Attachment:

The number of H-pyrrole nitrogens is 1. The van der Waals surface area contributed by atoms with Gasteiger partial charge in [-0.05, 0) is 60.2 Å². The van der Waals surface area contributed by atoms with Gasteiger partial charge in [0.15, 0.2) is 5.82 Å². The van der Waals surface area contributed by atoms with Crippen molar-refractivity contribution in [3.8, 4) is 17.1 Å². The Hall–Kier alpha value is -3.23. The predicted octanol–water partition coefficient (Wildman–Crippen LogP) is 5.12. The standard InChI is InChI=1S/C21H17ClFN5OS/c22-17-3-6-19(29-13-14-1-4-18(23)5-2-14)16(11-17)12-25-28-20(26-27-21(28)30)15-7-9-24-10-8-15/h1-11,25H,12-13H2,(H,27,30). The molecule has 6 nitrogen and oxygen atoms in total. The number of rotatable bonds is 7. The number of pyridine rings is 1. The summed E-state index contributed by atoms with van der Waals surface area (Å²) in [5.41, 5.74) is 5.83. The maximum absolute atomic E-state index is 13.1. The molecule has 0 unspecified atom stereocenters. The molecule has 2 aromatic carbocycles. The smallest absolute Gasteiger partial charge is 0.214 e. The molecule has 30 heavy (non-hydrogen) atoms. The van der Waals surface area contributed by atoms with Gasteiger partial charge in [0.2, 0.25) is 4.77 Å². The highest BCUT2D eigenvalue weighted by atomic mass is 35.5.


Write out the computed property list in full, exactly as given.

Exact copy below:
The number of H-pyrrole nitrogens is 1. The van der Waals surface area contributed by atoms with Gasteiger partial charge in [-0.05, 0) is 60.2 Å². The van der Waals surface area contributed by atoms with Gasteiger partial charge in [0.15, 0.2) is 5.82 Å². The van der Waals surface area contributed by atoms with Crippen molar-refractivity contribution in [3.8, 4) is 17.1 Å². The Hall–Kier alpha value is -3.23. The predicted octanol–water partition coefficient (Wildman–Crippen LogP) is 5.12. The standard InChI is InChI=1S/C21H17ClFN5OS/c22-17-3-6-19(29-13-14-1-4-18(23)5-2-14)16(11-17)12-25-28-20(26-27-21(28)30)15-7-9-24-10-8-15/h1-11,25H,12-13H2,(H,27,30). The molecule has 6 nitrogen and oxygen atoms in total. The number of rotatable bonds is 7. The number of pyridine rings is 1. The summed E-state index contributed by atoms with van der Waals surface area (Å²) in [5.41, 5.74) is 5.83. The maximum absolute atomic E-state index is 13.1. The molecule has 0 unspecified atom stereocenters. The molecule has 2 aromatic carbocycles. The smallest absolute Gasteiger partial charge is 0.214 e. The molecule has 30 heavy (non-hydrogen) atoms. The van der Waals surface area contributed by atoms with Gasteiger partial charge in [0.2, 0.25) is 4.77 Å². The highest BCUT2D eigenvalue weighted by atomic mass is 35.5.